In Maryland, Aipac and Democratic Majority for Israel spent more than $6 million – an unprecedented amount – on an attack advertisement campaign against Donna Edwards, a progressive Democrat, in 2022.

Nida Allam, who became the first Muslim woman elected to public office in North Carolina in 2020, was defeated by Valerie Foushee in a Democratic Party primary election for the House of Representatives in 2022.

That was after pro-Israel groups such as United Democracy Project – an initiative of Aipac – and Protect Our Future spent more than $3.5 million to support Ms Foushee.

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Actor Hill Harper, best known for starring in TV shows such as The Good Doctor and CSI: NY, turned to politics last year, running for a US Senate seat in Michigan.

He drew the attention of deep-pocket political donors including Michigan businessman Linden Nelson, who reportedly offered Mr Harper $20 million to run against Ms Tlaib, the Palestinian-American politician and critic of Israel’s war in Gaza.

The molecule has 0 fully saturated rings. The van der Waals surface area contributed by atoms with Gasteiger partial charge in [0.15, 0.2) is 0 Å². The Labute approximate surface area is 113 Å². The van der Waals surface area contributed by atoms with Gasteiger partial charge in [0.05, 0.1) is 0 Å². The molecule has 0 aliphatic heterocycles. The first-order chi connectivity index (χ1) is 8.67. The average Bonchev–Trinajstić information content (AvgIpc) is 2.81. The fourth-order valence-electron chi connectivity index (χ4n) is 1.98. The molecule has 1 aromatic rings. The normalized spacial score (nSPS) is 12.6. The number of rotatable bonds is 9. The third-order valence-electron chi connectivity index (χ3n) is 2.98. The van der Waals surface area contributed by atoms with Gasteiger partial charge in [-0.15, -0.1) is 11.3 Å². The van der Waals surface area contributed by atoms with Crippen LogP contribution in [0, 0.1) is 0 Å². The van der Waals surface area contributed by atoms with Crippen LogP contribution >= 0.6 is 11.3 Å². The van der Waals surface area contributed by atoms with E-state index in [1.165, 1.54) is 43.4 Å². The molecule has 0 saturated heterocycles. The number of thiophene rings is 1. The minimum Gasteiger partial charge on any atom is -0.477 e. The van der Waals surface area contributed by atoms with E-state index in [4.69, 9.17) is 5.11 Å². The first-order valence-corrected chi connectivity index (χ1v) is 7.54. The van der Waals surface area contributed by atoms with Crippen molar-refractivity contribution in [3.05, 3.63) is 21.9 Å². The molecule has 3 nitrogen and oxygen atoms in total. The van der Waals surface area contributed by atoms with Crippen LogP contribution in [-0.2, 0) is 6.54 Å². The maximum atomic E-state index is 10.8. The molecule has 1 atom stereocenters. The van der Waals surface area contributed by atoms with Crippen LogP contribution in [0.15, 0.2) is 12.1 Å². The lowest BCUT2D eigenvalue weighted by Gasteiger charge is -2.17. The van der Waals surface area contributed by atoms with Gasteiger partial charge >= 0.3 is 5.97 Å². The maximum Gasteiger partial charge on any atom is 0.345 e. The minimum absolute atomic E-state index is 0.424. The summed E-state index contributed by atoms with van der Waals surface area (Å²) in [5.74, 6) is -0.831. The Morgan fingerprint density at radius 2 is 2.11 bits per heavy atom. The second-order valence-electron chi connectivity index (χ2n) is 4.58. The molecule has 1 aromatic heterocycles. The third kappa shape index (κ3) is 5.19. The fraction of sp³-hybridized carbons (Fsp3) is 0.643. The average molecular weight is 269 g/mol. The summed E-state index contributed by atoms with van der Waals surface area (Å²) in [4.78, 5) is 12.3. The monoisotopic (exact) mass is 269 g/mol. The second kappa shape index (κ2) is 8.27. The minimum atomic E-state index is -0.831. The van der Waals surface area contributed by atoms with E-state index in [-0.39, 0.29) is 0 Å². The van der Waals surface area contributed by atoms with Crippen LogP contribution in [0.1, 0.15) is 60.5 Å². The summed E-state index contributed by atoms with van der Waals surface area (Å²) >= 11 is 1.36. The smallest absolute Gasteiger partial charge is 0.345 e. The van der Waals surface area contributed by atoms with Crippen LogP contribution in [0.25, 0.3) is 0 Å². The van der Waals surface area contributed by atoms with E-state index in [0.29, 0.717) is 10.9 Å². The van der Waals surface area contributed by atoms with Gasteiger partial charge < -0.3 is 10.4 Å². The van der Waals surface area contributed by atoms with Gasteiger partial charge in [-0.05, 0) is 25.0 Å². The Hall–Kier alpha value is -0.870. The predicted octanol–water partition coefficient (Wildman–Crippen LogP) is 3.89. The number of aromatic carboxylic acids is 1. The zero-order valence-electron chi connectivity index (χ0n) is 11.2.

“I will not be bought, or bossed, or bullied,” he said in a statement in November. “I’m not going to run against the only Palestinian-American in Congress just because some special interests don’t like her.”

Aipac says it played no part in the incident, although Mr Nelson has donated to pro-Israel groups in the past.

A representative for the group did not respond to numerous requests for comment from The National.

Ms Turner said the language often used in describing Israel’s war in Gaza is inaccurate, and that the consequences for America’s support of Israel in the long term could be grave.

“We’re calling this a war but it’s really a one-sided siege," she said.

"It is a travesty of epic proportions, and it pains me greatly that the leaders of the United States could stop this carnage and choose not to. None of us is going to get out of this unscathed.

"What the United States is doing by giving our money to bomb other people’s children … we are going to reap what we sow collectively.

“It’s going to come to our door in some kind of way. This country is adding fuel to the fire.”

Updated: March 26, 2024, 6:40 AM